What’s on the roadmap?
With Infracosts already integrated one idea is to introduce control over budgets. Though it wouldn’t directly enforce costs, and some resources are usage based (i.e. an s3 bucket is free, but dump 10TB inside and it costs a lot). It could be a lightweight means of capturing costs, allowing developers to play / tune their dependencies and foster a better understanding on cost.
constraints: budgets: # Allow monthly spend of up to 100 dollars within each namespace for cloud resources - namespaces: matchExpressions: - key: kubernetes.io/metadata.name operator: Exists budget: 100 # Allow monthly spend of up to 500 dollars for namespaces with project cost center code PK-101 - namespaces: matchExpression: - key: company.com/costcode: operator: In values: [PK-101] budget: 500
Integrate Checkov into the pipeline and allow Platform Engineers the ability to drive policy from above.
constraints: checkov: source: https://github.com/<ORG>/<POLICY-REPO>.git?ref=v1.2.0 secretRef: name: policy-sshkey
Note: while acting as a barrier, it’s very late in the game if this is applied against a production workload and not really following a shift-left approach. It is definitely worth reading our Policy As (Versioned) Code (PaC) blog for a coupled approach (i.e. using your same PaC repository in your Terraform module CI workflows prior to publishing versions, as well as enforced within the Cluster at deployment time).
Update: This has been completed and is available from v0.1.1 onwards: https://github.com/appvia/terraform-controller/releases/tag/v0.1.1
So what are the alternatives?
This is by no means meant to be an exclusive list or comparison, there’s plenty of blogs a Google search away for that, but it’s worth highlighting a few notable projects out there.
Now an incubating project on the CNCF, Crossplane is an interesting project and plays well into the bric-a-brac approach loved by us DevOps. In a gist, it’s composed of managed resources (think terraform resources) which are packaged up into “Compositions” (think opinionated collection of terraform modules) and presented back to the Application Developer as a consumable CRD. Initially trying to replicate the breadth of Terraforms cloud support, it recently joined the club with its Terrajet project, which codegens controllers from Terraform providers.
- It has many pros, but does come with a pivot on tech and a learning curve for the platform teams.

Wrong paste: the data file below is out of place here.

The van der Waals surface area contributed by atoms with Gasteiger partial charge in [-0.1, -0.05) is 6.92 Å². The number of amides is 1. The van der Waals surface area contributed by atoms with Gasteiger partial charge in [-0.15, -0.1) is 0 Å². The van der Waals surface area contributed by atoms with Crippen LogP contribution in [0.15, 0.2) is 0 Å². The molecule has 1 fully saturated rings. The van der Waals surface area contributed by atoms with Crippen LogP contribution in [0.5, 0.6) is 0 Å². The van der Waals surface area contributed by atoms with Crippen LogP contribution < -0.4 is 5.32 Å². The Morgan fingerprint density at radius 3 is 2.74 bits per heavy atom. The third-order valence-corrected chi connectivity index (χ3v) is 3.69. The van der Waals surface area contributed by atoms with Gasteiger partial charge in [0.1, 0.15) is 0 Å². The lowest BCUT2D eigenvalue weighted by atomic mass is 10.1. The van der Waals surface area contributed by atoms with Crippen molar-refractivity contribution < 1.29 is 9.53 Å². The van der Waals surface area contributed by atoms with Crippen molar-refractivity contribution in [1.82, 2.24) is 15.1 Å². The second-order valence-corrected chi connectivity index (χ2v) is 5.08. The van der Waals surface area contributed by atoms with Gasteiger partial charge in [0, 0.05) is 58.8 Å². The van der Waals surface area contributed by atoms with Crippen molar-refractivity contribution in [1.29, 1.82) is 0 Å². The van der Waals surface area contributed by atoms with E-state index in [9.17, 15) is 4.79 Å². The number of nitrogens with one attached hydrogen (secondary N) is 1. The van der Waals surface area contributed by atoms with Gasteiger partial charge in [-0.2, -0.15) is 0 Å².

- Can’t reuse previous investment or experience. Chances are you ha’ve a collection of tried and tested terraform modules which are about to be scrapped.
- There is no dry-run or plan support. Any changes made to resources will attempt to apply immediately, which holds risk where modification of particular resource attributes may invoke a destructive change.
Probably the first google hit when typing terraform controller. The project works in a similar approach – coordinating a series of workflows via Kubernetes jobs and mapping those to “terraform init” and “terraform apply”.
- The custom resource definition is highly flexible, allowing for tweaks; images, versions, post and pre run scripts and numerous other settings (though arguably you probably have to block some of this functionality in some way, as it increases the surface area for abuse).
- Currently, the operator has no means of sharing credentials. This could be seen as a pro, however, it does make for a more complicated deployment and consumption by developers, as you now need to manage credentials for teams or perhaps integrate with a product like Vault.
- It has a feature of spec.resourceDownloads which is quite useful and could perhaps be used to provide environment-specific configuration.
- Doesn’t support approving or reviewing changes – everything is “auto-approve”.
- Policy would have to be superimposed afterwards via another component i.e. GateKeeper or a Kynervo admission controller.
- Terraform outputs are written as a json object inside a Kubernetes Secret, and so your application may require changes to parse and consume these values.
Watch this space for a “hello world” example using the Terraform controller, and check out the following for more info: